After the September 9th election left neither of the two main blocs with a clear majority and incumbent prime minister Stefan Löfven lost a confidence vote, speaker Andreas Norlén gave the leaders of the two biggest parties two weeks each to try to find support for a workable government. Neither Moderates leader Ulf Kristersson nor Löfven succeeded in the task.
Instead of giving another party the task of trying to build a government, Norlén has chosen to go down another route.
Sweden has never gone this long without a government before, and the speaker will now take a more active role in the task of building one.
“Now two relatively long exploratory mandates have been carried out for a total of four weeks, without any particular result. The deadlock persists. My assessment therefore is that right now there are no grounds to name a new person,” Norlén explained.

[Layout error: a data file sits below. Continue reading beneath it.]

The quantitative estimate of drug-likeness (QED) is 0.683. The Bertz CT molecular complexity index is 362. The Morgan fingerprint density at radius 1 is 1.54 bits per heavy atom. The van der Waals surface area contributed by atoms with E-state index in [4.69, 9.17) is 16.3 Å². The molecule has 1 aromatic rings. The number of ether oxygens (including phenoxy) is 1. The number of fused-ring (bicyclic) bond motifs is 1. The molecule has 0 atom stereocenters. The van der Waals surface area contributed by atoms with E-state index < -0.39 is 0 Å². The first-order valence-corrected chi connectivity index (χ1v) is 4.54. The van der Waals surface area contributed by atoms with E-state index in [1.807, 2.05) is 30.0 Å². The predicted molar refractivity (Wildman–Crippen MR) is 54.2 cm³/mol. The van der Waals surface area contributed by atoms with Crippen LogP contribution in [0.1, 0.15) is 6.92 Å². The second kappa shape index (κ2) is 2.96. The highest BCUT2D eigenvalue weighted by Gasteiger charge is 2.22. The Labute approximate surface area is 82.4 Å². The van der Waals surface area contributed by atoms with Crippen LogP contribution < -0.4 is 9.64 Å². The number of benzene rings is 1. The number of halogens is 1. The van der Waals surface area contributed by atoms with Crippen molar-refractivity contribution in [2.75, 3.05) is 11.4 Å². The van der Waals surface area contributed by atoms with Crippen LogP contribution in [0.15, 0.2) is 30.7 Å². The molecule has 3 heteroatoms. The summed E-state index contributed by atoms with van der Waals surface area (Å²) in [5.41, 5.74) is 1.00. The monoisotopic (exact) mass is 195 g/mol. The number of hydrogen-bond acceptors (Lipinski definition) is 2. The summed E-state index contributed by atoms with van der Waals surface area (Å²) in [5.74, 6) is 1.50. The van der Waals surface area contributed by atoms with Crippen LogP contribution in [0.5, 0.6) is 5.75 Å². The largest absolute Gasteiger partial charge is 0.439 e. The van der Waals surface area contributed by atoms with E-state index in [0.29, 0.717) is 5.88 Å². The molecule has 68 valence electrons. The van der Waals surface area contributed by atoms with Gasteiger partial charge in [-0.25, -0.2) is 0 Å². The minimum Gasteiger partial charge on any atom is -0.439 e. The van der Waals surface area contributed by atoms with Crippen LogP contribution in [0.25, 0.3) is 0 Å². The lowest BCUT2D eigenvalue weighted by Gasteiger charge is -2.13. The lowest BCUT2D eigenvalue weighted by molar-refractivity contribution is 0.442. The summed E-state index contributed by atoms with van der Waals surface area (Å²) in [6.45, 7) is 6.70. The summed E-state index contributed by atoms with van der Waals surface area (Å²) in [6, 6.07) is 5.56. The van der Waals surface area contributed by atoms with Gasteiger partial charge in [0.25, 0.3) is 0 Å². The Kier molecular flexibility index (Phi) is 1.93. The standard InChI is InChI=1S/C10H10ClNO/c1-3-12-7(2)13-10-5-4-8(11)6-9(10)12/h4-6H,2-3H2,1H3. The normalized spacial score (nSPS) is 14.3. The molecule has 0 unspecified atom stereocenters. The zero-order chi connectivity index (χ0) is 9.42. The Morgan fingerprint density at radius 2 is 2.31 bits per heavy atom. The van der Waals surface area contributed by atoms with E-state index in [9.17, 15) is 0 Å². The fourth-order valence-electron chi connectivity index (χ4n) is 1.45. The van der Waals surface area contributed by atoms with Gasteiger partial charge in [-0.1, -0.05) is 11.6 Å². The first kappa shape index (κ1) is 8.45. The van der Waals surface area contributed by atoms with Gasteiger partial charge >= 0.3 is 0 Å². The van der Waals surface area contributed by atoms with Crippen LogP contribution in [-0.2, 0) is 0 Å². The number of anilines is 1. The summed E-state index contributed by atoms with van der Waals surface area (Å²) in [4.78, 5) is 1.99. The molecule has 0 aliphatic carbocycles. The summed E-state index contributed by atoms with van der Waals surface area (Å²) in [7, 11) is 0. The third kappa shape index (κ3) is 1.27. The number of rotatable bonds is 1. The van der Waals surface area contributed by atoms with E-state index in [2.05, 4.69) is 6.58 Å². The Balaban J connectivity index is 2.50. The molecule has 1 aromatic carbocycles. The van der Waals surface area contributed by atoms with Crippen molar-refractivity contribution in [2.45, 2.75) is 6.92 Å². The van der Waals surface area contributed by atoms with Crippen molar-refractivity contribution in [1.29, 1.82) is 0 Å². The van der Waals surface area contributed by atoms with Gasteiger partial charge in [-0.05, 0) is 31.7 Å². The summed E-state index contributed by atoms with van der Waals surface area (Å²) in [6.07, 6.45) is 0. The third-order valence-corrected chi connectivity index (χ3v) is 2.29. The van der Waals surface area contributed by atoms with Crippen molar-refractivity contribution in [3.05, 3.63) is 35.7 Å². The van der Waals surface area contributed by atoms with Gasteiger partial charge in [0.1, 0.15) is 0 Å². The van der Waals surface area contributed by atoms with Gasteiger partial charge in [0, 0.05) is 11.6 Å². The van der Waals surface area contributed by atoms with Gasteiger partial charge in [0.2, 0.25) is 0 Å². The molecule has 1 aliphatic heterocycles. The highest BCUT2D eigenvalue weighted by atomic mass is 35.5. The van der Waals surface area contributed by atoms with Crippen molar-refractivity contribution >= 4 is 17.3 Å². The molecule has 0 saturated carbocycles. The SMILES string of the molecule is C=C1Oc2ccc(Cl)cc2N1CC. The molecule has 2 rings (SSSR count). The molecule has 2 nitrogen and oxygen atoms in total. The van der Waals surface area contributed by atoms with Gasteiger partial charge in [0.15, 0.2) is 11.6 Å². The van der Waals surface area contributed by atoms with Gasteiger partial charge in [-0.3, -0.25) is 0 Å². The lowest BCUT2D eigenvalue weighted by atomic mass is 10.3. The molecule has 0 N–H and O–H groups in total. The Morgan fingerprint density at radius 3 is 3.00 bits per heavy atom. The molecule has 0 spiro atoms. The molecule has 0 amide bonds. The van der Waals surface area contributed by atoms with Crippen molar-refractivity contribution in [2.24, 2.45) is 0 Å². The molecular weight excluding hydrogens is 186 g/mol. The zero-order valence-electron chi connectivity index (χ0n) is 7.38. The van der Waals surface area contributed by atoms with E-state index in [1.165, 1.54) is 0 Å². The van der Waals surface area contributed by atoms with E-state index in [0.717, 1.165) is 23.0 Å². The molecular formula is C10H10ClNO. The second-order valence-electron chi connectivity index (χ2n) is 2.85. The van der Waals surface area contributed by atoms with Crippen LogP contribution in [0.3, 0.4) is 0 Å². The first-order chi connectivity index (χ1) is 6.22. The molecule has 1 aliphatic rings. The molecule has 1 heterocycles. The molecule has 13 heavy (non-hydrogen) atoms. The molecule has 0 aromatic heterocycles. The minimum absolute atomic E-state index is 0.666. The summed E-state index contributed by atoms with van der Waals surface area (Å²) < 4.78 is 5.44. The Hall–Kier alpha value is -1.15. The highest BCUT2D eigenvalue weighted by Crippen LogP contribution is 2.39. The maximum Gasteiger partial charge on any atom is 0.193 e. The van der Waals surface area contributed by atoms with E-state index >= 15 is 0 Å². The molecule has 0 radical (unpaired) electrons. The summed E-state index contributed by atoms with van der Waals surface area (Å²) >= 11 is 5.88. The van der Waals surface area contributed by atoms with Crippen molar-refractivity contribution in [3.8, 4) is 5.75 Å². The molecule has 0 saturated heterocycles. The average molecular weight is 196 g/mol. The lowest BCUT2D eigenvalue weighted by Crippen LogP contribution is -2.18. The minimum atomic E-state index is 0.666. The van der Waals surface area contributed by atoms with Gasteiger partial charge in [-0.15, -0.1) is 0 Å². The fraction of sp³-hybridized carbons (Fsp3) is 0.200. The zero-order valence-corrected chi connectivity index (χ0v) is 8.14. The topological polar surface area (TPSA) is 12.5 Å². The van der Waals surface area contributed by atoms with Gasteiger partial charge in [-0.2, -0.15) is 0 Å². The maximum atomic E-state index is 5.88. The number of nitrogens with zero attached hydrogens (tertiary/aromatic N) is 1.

The speaker pictured during talks with many of Sweden's party leaders. Photo: Henrik Montgomery/TT
“I want to put a focus on the government alternatives which one or several parties have put at the top of their list, and get a picture for myself of how the party leaders are discussing the different alternatives with each other,” he said.
The talks will begin at 9am with a meeting between Norlén and the leaders of the Social Democrats, Green Party, Moderates, Centre Party, Liberals, and Christian Democrats.
At 10am, the leaders of the Moderates and Christian Democrats will leave the room so that the remaining four parties can discuss the possibility of working in a coalition, and an hour later the Alliance parties (Moderates, Centre Party, Liberals, and Christian Democrats) will talk with the Green Party, before the final talk, involving just the four Alliance parties.
Two parties will not take part in the talks, the Left Party and Sweden Democrats, since no other parties have suggested governing in coalition with them. However, Norlén said he would continue to be in contact with the leaders of these two parties, which could still be decisive in the next government.
It's not essential for a majority in parliament to support a government proposal, but it will fail if a majority vote against it. If they cannot agree, a new election shall be held within three months. However, this has never happened in Swedish history because parliament has always approved the first proposal.